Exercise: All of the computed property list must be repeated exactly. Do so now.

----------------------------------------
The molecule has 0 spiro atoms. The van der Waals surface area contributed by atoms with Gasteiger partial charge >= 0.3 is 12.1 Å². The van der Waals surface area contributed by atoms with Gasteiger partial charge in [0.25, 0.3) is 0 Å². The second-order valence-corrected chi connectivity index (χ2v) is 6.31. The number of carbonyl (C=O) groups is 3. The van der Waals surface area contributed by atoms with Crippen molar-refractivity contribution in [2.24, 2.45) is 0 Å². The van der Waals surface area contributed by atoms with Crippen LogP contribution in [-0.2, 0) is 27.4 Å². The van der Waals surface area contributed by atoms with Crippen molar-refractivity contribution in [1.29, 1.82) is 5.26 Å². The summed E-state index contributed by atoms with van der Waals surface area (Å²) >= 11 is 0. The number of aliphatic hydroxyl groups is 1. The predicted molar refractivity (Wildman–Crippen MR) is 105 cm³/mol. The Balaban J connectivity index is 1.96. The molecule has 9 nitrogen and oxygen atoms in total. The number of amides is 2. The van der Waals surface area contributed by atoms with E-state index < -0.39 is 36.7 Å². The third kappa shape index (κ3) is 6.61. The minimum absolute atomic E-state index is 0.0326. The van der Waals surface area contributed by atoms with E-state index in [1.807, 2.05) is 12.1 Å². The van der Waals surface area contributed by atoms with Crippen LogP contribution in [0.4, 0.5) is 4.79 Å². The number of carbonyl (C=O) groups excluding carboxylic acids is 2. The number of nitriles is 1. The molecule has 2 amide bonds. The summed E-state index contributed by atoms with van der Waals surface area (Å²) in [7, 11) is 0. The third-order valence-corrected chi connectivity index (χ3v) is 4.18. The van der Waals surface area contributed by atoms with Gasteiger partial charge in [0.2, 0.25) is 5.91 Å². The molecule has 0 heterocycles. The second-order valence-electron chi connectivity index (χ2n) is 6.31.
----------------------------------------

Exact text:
The molecule has 0 spiro atoms. The van der Waals surface area contributed by atoms with Gasteiger partial charge >= 0.3 is 12.1 Å². The van der Waals surface area contributed by atoms with Gasteiger partial charge in [0.25, 0.3) is 0 Å². The second-order valence-corrected chi connectivity index (χ2v) is 6.31. The number of carbonyl (C=O) groups is 3. The van der Waals surface area contributed by atoms with Crippen molar-refractivity contribution in [2.24, 2.45) is 0 Å². The van der Waals surface area contributed by atoms with Crippen LogP contribution in [-0.2, 0) is 27.4 Å². The van der Waals surface area contributed by atoms with Crippen molar-refractivity contribution in [1.29, 1.82) is 5.26 Å². The summed E-state index contributed by atoms with van der Waals surface area (Å²) >= 11 is 0. The number of aliphatic hydroxyl groups is 1. The predicted molar refractivity (Wildman–Crippen MR) is 105 cm³/mol. The Balaban J connectivity index is 1.96. The molecule has 9 nitrogen and oxygen atoms in total. The number of amides is 2. The van der Waals surface area contributed by atoms with E-state index < -0.39 is 36.7 Å². The third kappa shape index (κ3) is 6.61. The minimum absolute atomic E-state index is 0.0326. The van der Waals surface area contributed by atoms with E-state index in [1.807, 2.05) is 12.1 Å². The van der Waals surface area contributed by atoms with Crippen LogP contribution in [0.4, 0.5) is 4.79 Å². The number of carbonyl (C=O) groups excluding carboxylic acids is 2. The number of nitriles is 1. The molecule has 2 amide bonds. The summed E-state index contributed by atoms with van der Waals surface area (Å²) in [7, 11) is 0. The third-order valence-corrected chi connectivity index (χ3v) is 4.18. The van der Waals surface area contributed by atoms with Gasteiger partial charge in [0.2, 0.25) is 5.91 Å². The molecule has 0 heterocycles. The second-order valence-electron chi connectivity index (χ2n) is 6.31.